Cd Ripping

Jan 25, 2006
33,621
4,413
578
Saint Louis
#1
I bought a 500 Gigabyte External Hard Drive the other day with the plan of ripping all my Cds to my computer.
I've got like 4,000 Cds of live shows.

Should it be taking like 45 minutes to rip an 80 minute disc?
I use Dbpoweramp, and am ripping them to like 252 Constant Bit Rate MP3s.

And if I'm doing anything else on my computer it takes like 2 hours to rip completely, it's fucking ridiculous.

My pc is like 5 years old, but everything else works exactly perfectly.
Is my D and E drive just really slow and old?
Can you upgrade these drives, or is that not the problem?

It taka forever to rip a Cd, and I wanted to do about 4,000.
Stupid Computer.
 

Picklestyle

Registered User
Jun 21, 2007
86
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Alabama....ick
#2
are you ripping directly to the external?

if so that would cause it. You may want to try using a better encoder/ripper.

personally I used LAME to encode. Search it on google. There are a ton of programs that will let you rip cd's and use the LAME plug in.
 
Jan 25, 2006
33,621
4,413
578
Saint Louis
#5
Exact Audio Copy rocks the grilled cheese baby

Right, that's another question.
I use EAC all the time, but I can't figure out how to rip directly to MP3.
Mine goes to WAV, then it converts to MP3 which adds longer time.
Is there a way to not go to Wav first? I can't find the right option.

Also, yeah I'm ripping it directly to the External but it makes no difference time ways. I guess it has to do with the Cd drive speed.
And I use the Lame codec in both Dbpoweramp and EAC.
 

JoeyDVDZ

That's MR. MOJO, Motherfucker!
Aug 20, 2004
29,672
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763
#7
If your cd's are bootlegs of live shows, chances are they're analog source copied to CD. If I understand it correctly, analog recordings, even to cd, can't be ripped using digital extraction. Therefore there's a 1 to 1 ratio of file (or track) to rip. In other words, a 4 minute track would take 4 minutes to rip.
 

jackjack

Registered User
May 12, 2007
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Daytona Beach
#8
If your cd's are bootlegs of live shows, chances are they're analog source copied to CD. If I understand it correctly, analog recordings, even to cd, can't be ripped using digital extraction. Therefore there's a 1 to 1 ratio of file (or track) to rip. In other words, a 4 minute track would take 4 minutes to rip.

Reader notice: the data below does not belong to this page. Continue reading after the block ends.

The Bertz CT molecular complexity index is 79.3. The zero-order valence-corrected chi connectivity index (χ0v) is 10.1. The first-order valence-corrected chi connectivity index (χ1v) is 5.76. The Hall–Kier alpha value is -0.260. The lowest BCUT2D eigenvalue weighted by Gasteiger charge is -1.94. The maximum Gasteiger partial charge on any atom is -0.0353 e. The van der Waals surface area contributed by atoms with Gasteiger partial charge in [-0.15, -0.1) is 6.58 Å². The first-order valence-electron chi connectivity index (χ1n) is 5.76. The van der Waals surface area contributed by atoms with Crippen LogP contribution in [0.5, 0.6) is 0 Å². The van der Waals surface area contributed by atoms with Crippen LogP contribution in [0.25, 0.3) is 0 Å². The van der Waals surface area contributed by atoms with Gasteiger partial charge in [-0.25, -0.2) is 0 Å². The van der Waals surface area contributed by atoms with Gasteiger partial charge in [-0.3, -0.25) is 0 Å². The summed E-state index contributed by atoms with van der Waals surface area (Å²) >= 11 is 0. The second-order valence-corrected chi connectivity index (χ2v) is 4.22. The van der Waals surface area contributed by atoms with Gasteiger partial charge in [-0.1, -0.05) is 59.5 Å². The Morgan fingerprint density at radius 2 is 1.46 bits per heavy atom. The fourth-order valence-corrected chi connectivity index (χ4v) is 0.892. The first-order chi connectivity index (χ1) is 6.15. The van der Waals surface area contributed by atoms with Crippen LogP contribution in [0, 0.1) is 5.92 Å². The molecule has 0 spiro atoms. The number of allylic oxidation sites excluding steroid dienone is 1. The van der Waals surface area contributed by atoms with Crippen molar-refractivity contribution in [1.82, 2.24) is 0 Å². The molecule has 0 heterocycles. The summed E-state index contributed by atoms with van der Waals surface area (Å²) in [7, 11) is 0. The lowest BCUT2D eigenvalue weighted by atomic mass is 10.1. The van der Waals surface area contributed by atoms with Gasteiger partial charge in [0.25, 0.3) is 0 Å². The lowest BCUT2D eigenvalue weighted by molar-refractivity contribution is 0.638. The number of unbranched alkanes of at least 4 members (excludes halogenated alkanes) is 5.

Makes no sense.. Everything used to be an analog source copied to CD.
Once it is converted to the 'cd audio' protocol and written to the disk, any ripper should treat it as any other cd in cd audio format.

Am I missing something? It wouldn't be the first time..
 

thelord68

There's always time for lubricant
Feb 24, 2003
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Palm Beach Gardens, FL
#9
Try CDex, also the bitrate will affect ripping speed.

Ripping is processor intensive, so depending on what your machine has, it can affect speed. My main machine is nearly 4 years old, but I can usually rip to 160 or 192 kbps in less than a quarter of the running time.

If the bootlegs are one long track, then that would have an effect as well.

The other factor is the external drive. If it is connected via USB 1.1, then you are better off ripping to the hard drive and then copying the mp3 to the drive. If it is USB 2.0, then you should be OK.
 

sniper

Front, and to the right...
Wackbag Staff
It's My Birthday!
Oct 13, 2004
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Masshole
#10
Try CDex, also the bitrate will affect ripping speed.

Ripping is processor intensive, so depending on what your machine has, it can affect speed. My main machine is nearly 4 years old, but I can usually rip to 160 or 192 kbps in less than a quarter of the running time.

If the bootlegs are one long track, then that would have an effect as well.

The other factor is the external drive. If it is connected via USB 1.1, then you are better off ripping to the hard drive and then copying the mp3 to the drive. If it is USB 2.0, then you should be OK.
x2, I use CDex rip to 192, have an older computer and it usually takes 5 minutes/cd (for reference my ripping PC is a 1.4 Ghz/512 MB ram)
But if that external is using the usb 1.1 then rip them in clusters on your hard drive, then move them to the external later when you leave the house or something.
 

JoeyDVDZ

That's MR. MOJO, Motherfucker!
Aug 20, 2004
29,672
5,909
763
#13
Makes no sense.. Everything used to be an analog source copied to CD.
Once it is converted to the 'cd audio' protocol and written to the disk, any ripper should treat it as any other cd in cd audio format.

Am I missing something? It wouldn't be the first time..
I just recall that in the old days of audiograbber, it used to denote discs capable of being ripped using digital extraction vs. discs that couldn't. I could also be wrong, it would definitely not be the first time for me. I'm a huge douche. :)
 

jackjack

Registered User
May 12, 2007
4,994
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Daytona Beach
#14
That does bring back a long-dormant memory. From back in the days when a CD drive came with its own hardware interface board that went in a motherboard slot. I can't remember what the limitation was, but some would rip and others wouldn't.
Anybody remember actual fact? Instead of mostly fog?